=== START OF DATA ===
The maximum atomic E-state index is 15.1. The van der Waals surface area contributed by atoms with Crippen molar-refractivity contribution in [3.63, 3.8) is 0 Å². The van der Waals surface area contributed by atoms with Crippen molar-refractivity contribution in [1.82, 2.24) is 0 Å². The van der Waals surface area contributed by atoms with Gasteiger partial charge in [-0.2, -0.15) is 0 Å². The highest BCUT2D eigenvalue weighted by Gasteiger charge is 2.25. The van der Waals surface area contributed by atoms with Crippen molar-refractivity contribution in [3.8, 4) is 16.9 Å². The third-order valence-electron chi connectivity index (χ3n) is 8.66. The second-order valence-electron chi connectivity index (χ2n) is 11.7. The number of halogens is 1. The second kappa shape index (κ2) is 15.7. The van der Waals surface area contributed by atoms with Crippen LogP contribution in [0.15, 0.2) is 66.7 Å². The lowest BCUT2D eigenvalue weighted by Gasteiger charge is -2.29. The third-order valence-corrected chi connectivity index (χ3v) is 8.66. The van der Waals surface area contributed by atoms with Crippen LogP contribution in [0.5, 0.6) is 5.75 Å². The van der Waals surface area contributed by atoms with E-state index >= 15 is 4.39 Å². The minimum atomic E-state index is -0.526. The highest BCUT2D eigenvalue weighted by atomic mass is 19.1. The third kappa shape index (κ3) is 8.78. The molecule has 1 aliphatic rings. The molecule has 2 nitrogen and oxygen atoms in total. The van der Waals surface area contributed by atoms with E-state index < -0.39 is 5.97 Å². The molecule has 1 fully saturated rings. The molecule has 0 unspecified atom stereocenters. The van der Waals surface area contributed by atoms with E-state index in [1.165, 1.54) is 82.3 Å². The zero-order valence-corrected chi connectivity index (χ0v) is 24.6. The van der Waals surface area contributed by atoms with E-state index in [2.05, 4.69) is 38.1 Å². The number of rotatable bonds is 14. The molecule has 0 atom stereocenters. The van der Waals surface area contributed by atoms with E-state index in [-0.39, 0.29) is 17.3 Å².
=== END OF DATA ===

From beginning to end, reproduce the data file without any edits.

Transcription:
The maximum atomic E-state index is 15.1. The van der Waals surface area contributed by atoms with Crippen molar-refractivity contribution in [3.63, 3.8) is 0 Å². The van der Waals surface area contributed by atoms with Crippen molar-refractivity contribution in [1.82, 2.24) is 0 Å². The van der Waals surface area contributed by atoms with Gasteiger partial charge in [-0.2, -0.15) is 0 Å². The highest BCUT2D eigenvalue weighted by Gasteiger charge is 2.25. The van der Waals surface area contributed by atoms with Crippen molar-refractivity contribution in [3.8, 4) is 16.9 Å². The third-order valence-electron chi connectivity index (χ3n) is 8.66. The second-order valence-electron chi connectivity index (χ2n) is 11.7. The number of halogens is 1. The second kappa shape index (κ2) is 15.7. The van der Waals surface area contributed by atoms with Crippen LogP contribution in [0.15, 0.2) is 66.7 Å². The lowest BCUT2D eigenvalue weighted by Gasteiger charge is -2.29. The third-order valence-corrected chi connectivity index (χ3v) is 8.66. The van der Waals surface area contributed by atoms with Crippen LogP contribution in [0.5, 0.6) is 5.75 Å². The van der Waals surface area contributed by atoms with E-state index >= 15 is 4.39 Å². The minimum atomic E-state index is -0.526. The highest BCUT2D eigenvalue weighted by atomic mass is 19.1. The third kappa shape index (κ3) is 8.78. The molecule has 1 aliphatic rings. The molecule has 2 nitrogen and oxygen atoms in total. The van der Waals surface area contributed by atoms with E-state index < -0.39 is 5.97 Å². The molecule has 1 fully saturated rings. The molecule has 0 unspecified atom stereocenters. The van der Waals surface area contributed by atoms with E-state index in [1.165, 1.54) is 82.3 Å². The zero-order valence-corrected chi connectivity index (χ0v) is 24.6. The van der Waals surface area contributed by atoms with E-state index in [2.05, 4.69) is 38.1 Å². The number of rotatable bonds is 14. The molecule has 0 atom stereocenters. The van der Waals surface area contributed by atoms with E-state index in [-0.39, 0.29) is 17.3 Å².